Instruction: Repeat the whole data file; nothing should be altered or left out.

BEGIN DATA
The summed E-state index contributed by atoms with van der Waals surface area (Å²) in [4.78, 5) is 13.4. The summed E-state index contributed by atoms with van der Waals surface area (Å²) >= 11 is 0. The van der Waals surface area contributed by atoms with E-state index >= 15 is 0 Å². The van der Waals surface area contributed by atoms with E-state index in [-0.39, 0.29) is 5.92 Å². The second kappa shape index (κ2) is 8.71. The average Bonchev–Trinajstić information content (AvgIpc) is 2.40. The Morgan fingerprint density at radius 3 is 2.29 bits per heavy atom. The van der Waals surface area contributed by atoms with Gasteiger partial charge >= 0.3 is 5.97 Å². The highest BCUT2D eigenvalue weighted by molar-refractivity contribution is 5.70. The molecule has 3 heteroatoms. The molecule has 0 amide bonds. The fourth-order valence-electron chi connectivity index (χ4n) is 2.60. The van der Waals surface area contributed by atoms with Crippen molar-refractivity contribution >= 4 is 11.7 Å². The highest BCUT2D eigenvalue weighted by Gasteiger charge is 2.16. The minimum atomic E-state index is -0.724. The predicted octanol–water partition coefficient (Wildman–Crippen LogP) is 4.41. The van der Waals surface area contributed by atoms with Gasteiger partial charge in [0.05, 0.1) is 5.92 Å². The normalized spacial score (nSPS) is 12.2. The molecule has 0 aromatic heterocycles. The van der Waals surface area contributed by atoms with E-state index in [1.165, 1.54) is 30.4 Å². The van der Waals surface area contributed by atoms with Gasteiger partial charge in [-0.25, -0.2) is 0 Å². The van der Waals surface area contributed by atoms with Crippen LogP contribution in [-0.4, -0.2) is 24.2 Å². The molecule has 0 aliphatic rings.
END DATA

The summed E-state index contributed by atoms with van der Waals surface area (Å²) in [4.78, 5) is 13.4. The summed E-state index contributed by atoms with van der Waals surface area (Å²) >= 11 is 0. The van der Waals surface area contributed by atoms with E-state index >= 15 is 0 Å². The van der Waals surface area contributed by atoms with E-state index in [-0.39, 0.29) is 5.92 Å². The second kappa shape index (κ2) is 8.71. The average Bonchev–Trinajstić information content (AvgIpc) is 2.40. The Morgan fingerprint density at radius 3 is 2.29 bits per heavy atom. The van der Waals surface area contributed by atoms with Gasteiger partial charge >= 0.3 is 5.97 Å². The highest BCUT2D eigenvalue weighted by molar-refractivity contribution is 5.70. The molecule has 3 heteroatoms. The molecule has 0 amide bonds. The fourth-order valence-electron chi connectivity index (χ4n) is 2.60. The van der Waals surface area contributed by atoms with Crippen molar-refractivity contribution >= 4 is 11.7 Å². The highest BCUT2D eigenvalue weighted by Gasteiger charge is 2.16. The minimum atomic E-state index is -0.724. The predicted octanol–water partition coefficient (Wildman–Crippen LogP) is 4.41. The van der Waals surface area contributed by atoms with Gasteiger partial charge in [0.05, 0.1) is 5.92 Å². The normalized spacial score (nSPS) is 12.2. The molecule has 0 aromatic heterocycles. The van der Waals surface area contributed by atoms with E-state index in [1.165, 1.54) is 30.4 Å². The van der Waals surface area contributed by atoms with Gasteiger partial charge in [-0.25, -0.2) is 0 Å². The van der Waals surface area contributed by atoms with Crippen LogP contribution in [-0.4, -0.2) is 24.2 Å². The molecule has 0 aliphatic rings.